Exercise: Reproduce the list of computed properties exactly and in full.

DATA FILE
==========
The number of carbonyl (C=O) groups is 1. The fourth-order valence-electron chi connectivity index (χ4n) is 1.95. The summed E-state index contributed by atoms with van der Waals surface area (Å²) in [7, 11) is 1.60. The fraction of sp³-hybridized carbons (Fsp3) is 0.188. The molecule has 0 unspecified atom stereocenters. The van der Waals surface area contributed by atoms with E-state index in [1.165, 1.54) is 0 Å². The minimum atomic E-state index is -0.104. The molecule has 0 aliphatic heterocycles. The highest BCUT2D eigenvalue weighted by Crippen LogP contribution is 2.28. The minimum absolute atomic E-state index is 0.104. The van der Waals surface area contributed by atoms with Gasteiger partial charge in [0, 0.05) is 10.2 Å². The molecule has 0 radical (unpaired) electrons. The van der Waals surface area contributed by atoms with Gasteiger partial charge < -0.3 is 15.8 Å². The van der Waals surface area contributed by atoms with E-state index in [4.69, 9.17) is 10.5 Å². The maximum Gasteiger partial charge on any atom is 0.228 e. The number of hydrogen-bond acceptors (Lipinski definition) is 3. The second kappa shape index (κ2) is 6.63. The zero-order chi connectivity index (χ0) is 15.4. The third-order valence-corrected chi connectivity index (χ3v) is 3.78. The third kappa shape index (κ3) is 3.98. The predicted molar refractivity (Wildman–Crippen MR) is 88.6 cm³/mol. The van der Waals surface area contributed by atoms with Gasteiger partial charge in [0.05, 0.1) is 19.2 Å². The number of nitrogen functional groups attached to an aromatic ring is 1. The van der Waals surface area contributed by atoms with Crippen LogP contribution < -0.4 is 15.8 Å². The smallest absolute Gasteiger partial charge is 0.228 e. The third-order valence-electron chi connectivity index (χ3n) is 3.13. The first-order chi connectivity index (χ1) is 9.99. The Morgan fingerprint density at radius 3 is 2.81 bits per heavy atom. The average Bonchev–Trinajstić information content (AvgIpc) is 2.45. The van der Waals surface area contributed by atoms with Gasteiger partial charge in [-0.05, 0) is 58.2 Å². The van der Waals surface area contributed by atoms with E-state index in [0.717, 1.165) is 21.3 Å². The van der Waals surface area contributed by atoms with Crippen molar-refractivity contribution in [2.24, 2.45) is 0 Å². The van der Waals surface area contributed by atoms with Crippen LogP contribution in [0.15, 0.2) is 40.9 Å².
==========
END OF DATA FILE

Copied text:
The number of carbonyl (C=O) groups is 1. The fourth-order valence-electron chi connectivity index (χ4n) is 1.95. The summed E-state index contributed by atoms with van der Waals surface area (Å²) in [7, 11) is 1.60. The fraction of sp³-hybridized carbons (Fsp3) is 0.188. The molecule has 0 unspecified atom stereocenters. The van der Waals surface area contributed by atoms with E-state index in [1.165, 1.54) is 0 Å². The minimum atomic E-state index is -0.104. The molecule has 0 aliphatic heterocycles. The highest BCUT2D eigenvalue weighted by Crippen LogP contribution is 2.28. The minimum absolute atomic E-state index is 0.104. The van der Waals surface area contributed by atoms with Gasteiger partial charge in [0, 0.05) is 10.2 Å². The molecule has 0 radical (unpaired) electrons. The van der Waals surface area contributed by atoms with Gasteiger partial charge < -0.3 is 15.8 Å². The van der Waals surface area contributed by atoms with E-state index in [4.69, 9.17) is 10.5 Å². The maximum Gasteiger partial charge on any atom is 0.228 e. The number of hydrogen-bond acceptors (Lipinski definition) is 3. The second kappa shape index (κ2) is 6.63. The zero-order chi connectivity index (χ0) is 15.4. The third-order valence-corrected chi connectivity index (χ3v) is 3.78. The third kappa shape index (κ3) is 3.98. The predicted molar refractivity (Wildman–Crippen MR) is 88.6 cm³/mol. The van der Waals surface area contributed by atoms with Gasteiger partial charge in [0.05, 0.1) is 19.2 Å². The number of nitrogen functional groups attached to an aromatic ring is 1. The van der Waals surface area contributed by atoms with Crippen LogP contribution < -0.4 is 15.8 Å². The smallest absolute Gasteiger partial charge is 0.228 e. The third-order valence-electron chi connectivity index (χ3n) is 3.13. The first-order chi connectivity index (χ1) is 9.99. The Morgan fingerprint density at radius 3 is 2.81 bits per heavy atom. The average Bonchev–Trinajstić information content (AvgIpc) is 2.45. The van der Waals surface area contributed by atoms with Gasteiger partial charge in [-0.05, 0) is 58.2 Å². The van der Waals surface area contributed by atoms with E-state index in [0.717, 1.165) is 21.3 Å². The van der Waals surface area contributed by atoms with Crippen molar-refractivity contribution in [2.24, 2.45) is 0 Å². The van der Waals surface area contributed by atoms with Crippen LogP contribution in [0.15, 0.2) is 40.9 Å².